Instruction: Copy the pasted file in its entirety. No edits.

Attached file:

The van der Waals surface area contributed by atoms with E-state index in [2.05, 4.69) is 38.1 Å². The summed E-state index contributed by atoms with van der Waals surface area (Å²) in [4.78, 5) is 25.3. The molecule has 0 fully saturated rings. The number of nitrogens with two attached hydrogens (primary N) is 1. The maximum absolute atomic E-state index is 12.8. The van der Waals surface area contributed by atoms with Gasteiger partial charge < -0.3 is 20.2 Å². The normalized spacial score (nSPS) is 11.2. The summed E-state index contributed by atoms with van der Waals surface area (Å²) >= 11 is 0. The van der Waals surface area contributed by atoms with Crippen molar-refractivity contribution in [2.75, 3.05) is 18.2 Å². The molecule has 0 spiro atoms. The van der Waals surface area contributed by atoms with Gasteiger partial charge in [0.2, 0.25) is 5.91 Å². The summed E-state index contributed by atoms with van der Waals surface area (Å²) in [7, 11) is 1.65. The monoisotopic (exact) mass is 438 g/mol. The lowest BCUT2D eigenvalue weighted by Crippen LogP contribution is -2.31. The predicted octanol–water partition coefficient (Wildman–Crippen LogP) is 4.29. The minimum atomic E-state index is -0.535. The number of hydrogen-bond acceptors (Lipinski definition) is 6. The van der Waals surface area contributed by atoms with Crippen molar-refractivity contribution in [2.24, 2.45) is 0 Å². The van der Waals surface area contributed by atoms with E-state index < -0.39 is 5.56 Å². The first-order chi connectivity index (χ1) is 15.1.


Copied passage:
The van der Waals surface area contributed by atoms with E-state index in [2.05, 4.69) is 38.1 Å². The summed E-state index contributed by atoms with van der Waals surface area (Å²) in [4.78, 5) is 25.3. The molecule has 0 fully saturated rings. The number of nitrogens with two attached hydrogens (primary N) is 1. The maximum absolute atomic E-state index is 12.8. The van der Waals surface area contributed by atoms with Gasteiger partial charge < -0.3 is 20.2 Å². The normalized spacial score (nSPS) is 11.2. The summed E-state index contributed by atoms with van der Waals surface area (Å²) >= 11 is 0. The van der Waals surface area contributed by atoms with Crippen molar-refractivity contribution in [2.75, 3.05) is 18.2 Å². The molecule has 0 spiro atoms. The van der Waals surface area contributed by atoms with Gasteiger partial charge in [0.2, 0.25) is 5.91 Å². The summed E-state index contributed by atoms with van der Waals surface area (Å²) in [7, 11) is 1.65. The monoisotopic (exact) mass is 438 g/mol. The lowest BCUT2D eigenvalue weighted by Crippen LogP contribution is -2.31. The predicted octanol–water partition coefficient (Wildman–Crippen LogP) is 4.29. The minimum atomic E-state index is -0.535. The number of hydrogen-bond acceptors (Lipinski definition) is 6. The van der Waals surface area contributed by atoms with Crippen molar-refractivity contribution in [2.24, 2.45) is 0 Å². The van der Waals surface area contributed by atoms with E-state index < -0.39 is 5.56 Å². The first-order chi connectivity index (χ1) is 15.1.